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Biological Chemistry

Common Antibiotic Mechanism Shown

Microbiology: Antibiotics kill bacteria by oxidizing guanine nucleotides

by Celia Henry Arnaud
April 23, 2012 | A version of this story appeared in Volume 90, Issue 17

Guanine oxidation is at the heart of the cell-killing abilities of many common antibiotics, biologists at MIT and Boston University report (Science, DOI: 10.1126/science.1219192). The findings, if confirmed, could improve scientists’ understanding of the way existing antibiotics actually work.

Previously, James J. Collins and coworkers at Boston University reported that diverse antibiotics with different targets have a common cell-killing mechanism (C&EN, Sept. 10, 2007, page 8; Cell, DOI: 10.1016/j.cell.2007.06.049). They found that various antibiotics trigger the production of hydroxyl radicals, leading to oxidative damage and cell death, but they didn’t describe the process in detail.

Now, Graham C. Walker of MIT and coworkers have teamed up with Collins’ group to show that a specific type of oxidative damage, guanine oxidation, is the main cause of cell death by bactericidal antibiotics. In this process, hydroxyl radicals oxidize the DNA base guanine to form 7,8-dihydro-8-oxoguanine, or 8-oxoguanine.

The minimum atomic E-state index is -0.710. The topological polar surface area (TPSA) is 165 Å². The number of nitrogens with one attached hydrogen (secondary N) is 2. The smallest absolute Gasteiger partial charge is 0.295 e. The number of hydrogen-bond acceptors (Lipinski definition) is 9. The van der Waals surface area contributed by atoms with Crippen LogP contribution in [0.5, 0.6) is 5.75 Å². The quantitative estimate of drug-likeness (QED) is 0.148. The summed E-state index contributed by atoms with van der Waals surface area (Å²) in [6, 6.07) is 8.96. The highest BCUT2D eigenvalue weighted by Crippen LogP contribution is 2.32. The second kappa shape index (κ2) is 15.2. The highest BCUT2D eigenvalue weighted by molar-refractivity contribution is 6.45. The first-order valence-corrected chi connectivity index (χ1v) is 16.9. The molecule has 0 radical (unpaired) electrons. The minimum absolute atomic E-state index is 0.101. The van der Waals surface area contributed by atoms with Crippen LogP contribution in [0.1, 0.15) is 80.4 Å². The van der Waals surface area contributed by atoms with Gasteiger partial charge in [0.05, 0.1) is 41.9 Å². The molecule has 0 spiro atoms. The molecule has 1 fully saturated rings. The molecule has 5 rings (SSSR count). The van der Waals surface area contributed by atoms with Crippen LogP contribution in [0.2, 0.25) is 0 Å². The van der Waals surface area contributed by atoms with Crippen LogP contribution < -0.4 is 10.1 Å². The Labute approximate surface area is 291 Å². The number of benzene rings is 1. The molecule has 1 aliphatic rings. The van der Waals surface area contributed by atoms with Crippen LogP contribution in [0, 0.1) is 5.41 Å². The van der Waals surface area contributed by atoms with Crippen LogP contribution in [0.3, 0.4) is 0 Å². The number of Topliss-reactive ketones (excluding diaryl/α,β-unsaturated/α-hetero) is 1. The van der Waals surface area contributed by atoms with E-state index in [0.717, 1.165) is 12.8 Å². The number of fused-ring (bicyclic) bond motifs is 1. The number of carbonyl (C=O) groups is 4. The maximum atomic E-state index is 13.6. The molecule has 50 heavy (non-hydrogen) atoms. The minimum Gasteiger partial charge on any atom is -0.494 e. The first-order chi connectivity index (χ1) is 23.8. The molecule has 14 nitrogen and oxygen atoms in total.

Cells deal with 8-oxoguanine by excising and replacing the base in DNA, but those defenses can be overwhelmed by too much 8-oxoguanine. If the modified bases occur too often and too close together, the repair mechanism instead breaks the DNA strand. The accumulation of these breaks leads to cell death.

Walker and Collins’ team treated Escherichia coli cells with different classes of antibiotics: a β-lactam (ampicillin), a quinolone (norfloxacin), and an amino­glycoside (kanamycin). By adjusting the expression of enzymes in cells’ guanine oxidation defense mechanism, the researchers showed that the bacteria became less sensitive to antibiotics when expression increased and more sensitive when expression decreased.

“Hydroxyl radicals are not only extremely reactive but also very nondiscriminatory in their reactions,” Walker says. “There was no particular a priori reason to suspect that oxidation of one very particular type of biomolecule was particularly responsible for cell death.”

The findings suggest that the usefulness of current drugs to treat bacterial infections could be extended with adjuvants that target the guanine oxidation pathway, the researchers write.

“The work is certainly interesting and thought-provoking,” says Shahriar Mobashery, an antibiotics expert at the University of Notre Dame. “No doubt its generality with other antibiotics, beyond the three classes that have been looked at, will be investigated in the coming weeks and months.”



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